An Open Letter to that One White Lady

Mx Rian
3 min readFeb 2, 2017

Dear That One White Lady,

First of all, it was great to see you out at the Women’s March. I, like many other POC, particularly WOC, acknowledge and understand the importance of solidarity during this especially divisive time in history. It was powerful to see you on the right side of history, especially after these last several years of trying to explain to you why #BlackLivesMatter isn’t a racist, anti-white organization, and that you are not exempt from racism because of your friend Tanisha who’s kid was in your carpool. I wish it didn’t take the overbearing threat of our collective rights, health, safety, and freedom at align us, but here we are.

Yes, it takes courage to take to the streets to demonstrate your beliefs. When faced with the overwhelming black cloud that is our new administration, it is both easy and desirable to barricade yourself in your house and hide from the onslaught of social media. Instead of cowering, you got together with your gal pals and spent the better part of the week in an all-out arts and crafts frenzy. You took to the streets in MILLIONS across the nation, and were echoed in scores from across the world, as far as frickin’ Antartica. It was a thing to behold. You posted selfies and “liked” the dozens of images flooding your Facebook stream. It was a great day.

But the next day, you started seeing the trickle of comments, condemning the “pussy hats” as transphobic and racist. Then you had to look down at your knitting and wonder, “IS this racist? How is this racist?!” You saw the scrutiny from organizations of color wondering aloud where you were when they were marching in opposition to the murders of Alton Sterling and Philando Castile, and the DOZENS of other innocent Black men and women murdered by police. You think to yourself, “I’m here now, isn’t that what matters?”

Yeah, it does matter. And thanks for being here.

But something isn’t sitting right for you. You’re feeling attacked by the people you are trying to ally yourself with. You’re being held accountable for things that you didn’t do. You’re being made to question the undeniable goodness of the thing you did. You have to question that good feeling you had when you were marching beside your friends, your neighbors, your daughters. It’s uncomfortable isn’t it? Being judged by people who don’t know you, for attempting to demonstrate in opposition to clearly unjust policies, for doing what you can with what you have to make a statement. To have to go back and analyze the colors you chose, the message you wrote, and your choice of using papyrus font. To have the instant gratification you got from your day of hard work repealed and replaced with inconvenient introspection. You say to yourself, “Fine! I give up. I tried to do something good, but in the end I’m always the bad guy!”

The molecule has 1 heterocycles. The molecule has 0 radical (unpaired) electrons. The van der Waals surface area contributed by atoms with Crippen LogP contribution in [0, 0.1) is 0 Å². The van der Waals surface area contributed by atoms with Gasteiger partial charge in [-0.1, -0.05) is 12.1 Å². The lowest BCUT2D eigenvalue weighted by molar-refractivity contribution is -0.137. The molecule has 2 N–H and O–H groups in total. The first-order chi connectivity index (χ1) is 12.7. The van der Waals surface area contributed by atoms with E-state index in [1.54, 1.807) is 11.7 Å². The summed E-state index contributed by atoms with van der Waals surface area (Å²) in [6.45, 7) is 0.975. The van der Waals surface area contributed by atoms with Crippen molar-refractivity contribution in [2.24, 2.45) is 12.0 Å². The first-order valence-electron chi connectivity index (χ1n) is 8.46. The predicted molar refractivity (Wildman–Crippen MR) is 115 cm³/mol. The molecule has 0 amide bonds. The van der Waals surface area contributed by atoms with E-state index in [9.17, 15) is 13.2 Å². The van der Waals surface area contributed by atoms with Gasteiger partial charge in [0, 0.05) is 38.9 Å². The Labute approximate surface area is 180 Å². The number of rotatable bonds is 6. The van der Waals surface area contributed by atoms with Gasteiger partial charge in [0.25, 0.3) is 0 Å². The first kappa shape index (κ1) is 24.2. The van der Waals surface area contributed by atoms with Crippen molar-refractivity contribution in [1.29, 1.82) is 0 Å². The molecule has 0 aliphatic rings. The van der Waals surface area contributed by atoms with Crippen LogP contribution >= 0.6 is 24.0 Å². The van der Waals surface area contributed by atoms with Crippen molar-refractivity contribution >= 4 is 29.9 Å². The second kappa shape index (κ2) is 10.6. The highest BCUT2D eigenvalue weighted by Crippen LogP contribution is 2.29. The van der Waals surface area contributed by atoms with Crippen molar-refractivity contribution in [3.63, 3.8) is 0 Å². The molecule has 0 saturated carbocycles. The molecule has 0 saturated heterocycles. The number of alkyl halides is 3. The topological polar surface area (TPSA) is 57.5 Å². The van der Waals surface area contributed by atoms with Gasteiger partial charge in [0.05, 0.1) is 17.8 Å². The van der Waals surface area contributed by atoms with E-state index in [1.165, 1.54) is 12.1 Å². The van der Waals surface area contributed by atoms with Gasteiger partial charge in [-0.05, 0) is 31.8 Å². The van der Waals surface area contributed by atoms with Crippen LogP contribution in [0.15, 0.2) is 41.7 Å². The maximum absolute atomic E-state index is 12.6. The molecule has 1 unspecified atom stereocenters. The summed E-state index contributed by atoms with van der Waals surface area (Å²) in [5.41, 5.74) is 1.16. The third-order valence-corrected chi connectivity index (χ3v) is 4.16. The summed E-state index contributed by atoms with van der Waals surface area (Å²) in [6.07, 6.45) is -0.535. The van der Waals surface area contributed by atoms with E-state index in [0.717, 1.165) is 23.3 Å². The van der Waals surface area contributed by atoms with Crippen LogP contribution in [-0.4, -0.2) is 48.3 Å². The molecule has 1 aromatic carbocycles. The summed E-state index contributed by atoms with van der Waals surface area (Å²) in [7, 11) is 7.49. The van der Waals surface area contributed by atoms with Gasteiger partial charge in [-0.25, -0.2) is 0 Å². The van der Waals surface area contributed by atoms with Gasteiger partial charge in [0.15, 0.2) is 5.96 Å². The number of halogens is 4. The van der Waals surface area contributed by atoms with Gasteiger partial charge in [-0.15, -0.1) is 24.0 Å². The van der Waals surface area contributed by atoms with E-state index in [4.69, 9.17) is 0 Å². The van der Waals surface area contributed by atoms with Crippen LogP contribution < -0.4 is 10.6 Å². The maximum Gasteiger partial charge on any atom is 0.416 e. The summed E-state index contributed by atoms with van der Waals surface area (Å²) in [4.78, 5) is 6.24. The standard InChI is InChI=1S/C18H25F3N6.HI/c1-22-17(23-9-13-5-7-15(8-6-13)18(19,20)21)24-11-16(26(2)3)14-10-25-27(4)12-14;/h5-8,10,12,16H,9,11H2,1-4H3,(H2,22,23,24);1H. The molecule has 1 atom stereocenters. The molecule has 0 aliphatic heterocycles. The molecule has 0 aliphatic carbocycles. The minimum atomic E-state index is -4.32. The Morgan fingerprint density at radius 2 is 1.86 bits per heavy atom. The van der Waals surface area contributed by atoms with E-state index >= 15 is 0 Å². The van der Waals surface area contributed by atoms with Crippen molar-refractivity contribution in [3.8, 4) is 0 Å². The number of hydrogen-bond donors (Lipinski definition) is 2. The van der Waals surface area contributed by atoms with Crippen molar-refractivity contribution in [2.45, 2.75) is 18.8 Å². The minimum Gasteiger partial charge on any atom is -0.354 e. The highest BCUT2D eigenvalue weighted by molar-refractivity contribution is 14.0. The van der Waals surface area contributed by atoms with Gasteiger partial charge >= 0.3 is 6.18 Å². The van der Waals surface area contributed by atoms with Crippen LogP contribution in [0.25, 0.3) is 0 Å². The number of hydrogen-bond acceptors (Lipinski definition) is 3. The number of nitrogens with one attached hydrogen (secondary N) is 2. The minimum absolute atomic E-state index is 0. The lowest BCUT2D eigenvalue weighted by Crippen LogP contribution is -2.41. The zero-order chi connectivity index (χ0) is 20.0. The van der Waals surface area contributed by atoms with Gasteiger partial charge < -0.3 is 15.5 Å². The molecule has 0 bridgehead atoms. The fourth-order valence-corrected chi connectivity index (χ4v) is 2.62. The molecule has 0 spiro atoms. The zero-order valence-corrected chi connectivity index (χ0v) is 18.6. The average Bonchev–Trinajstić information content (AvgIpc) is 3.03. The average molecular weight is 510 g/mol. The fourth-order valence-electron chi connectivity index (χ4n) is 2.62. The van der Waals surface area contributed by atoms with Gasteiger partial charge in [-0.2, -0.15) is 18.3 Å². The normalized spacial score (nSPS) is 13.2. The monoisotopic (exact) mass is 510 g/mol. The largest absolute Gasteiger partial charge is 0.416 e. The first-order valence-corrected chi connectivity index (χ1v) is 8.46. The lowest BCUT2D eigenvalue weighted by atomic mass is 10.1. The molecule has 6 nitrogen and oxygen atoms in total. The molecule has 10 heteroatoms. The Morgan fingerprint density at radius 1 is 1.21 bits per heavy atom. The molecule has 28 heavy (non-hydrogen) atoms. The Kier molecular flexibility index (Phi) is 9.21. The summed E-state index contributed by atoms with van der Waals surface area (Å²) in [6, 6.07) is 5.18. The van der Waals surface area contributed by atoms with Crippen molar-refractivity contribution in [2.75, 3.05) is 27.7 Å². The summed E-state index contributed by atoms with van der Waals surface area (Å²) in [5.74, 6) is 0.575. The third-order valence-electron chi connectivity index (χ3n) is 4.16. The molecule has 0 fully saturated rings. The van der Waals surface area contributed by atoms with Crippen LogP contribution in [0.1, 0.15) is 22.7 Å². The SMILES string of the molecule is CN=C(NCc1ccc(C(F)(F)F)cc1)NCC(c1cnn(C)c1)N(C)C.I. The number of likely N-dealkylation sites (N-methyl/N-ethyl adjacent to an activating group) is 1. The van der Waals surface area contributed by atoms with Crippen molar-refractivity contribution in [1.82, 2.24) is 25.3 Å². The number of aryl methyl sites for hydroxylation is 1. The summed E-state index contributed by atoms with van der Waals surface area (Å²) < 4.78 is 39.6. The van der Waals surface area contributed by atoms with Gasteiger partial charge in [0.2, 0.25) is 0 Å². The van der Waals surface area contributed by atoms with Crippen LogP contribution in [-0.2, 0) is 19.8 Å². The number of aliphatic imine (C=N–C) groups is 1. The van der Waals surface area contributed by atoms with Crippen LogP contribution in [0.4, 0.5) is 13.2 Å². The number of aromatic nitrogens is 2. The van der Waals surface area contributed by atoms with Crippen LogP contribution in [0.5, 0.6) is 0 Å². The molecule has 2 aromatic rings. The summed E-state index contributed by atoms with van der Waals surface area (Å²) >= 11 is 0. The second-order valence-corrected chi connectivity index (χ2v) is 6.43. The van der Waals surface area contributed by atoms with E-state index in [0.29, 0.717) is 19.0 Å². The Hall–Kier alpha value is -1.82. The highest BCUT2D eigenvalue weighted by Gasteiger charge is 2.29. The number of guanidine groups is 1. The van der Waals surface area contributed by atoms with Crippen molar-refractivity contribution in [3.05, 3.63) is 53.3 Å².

That feeling — feeling like you’ll be labeled the enemy no matter what you do is what marginalized groups feel ALL. THE. TIME. You had a taste of it, and it was bitter enough to make you question your commitment to the cause. No one is asking you to quit, we are asking you to lean in. If you truly wish to be an ally, you won’t quit when it gets uncomfortable. You’ll recognize that this is the place that POC and social justice advocates endure constantly. That is their baseline, not the glow of self-satisfaction.

What is being asked for is not your surrender. What is being asked for is humility and self-reflection. We are not asking you to trash your “pussy hat” or remove the “I Stand With Planned Parenthood” overlay from your Facebook profile. We are asking you to honor the discomfort of being on the right side of history, and honor those who have existed in this space for years and decades without millions at their backs. Listen to others who have been doing this work for year and decades. Trust their experience. Understand that someone will always have a problem with something you’re doing always. If you’re holding out for universal acclaim, then you are better off quitting. Make space for people of color to be heard and seen. This work is hard, but we need each other to survive the days ahead.

White Lady, I really am glad you came out. I sincerely hope to see more of you in the future.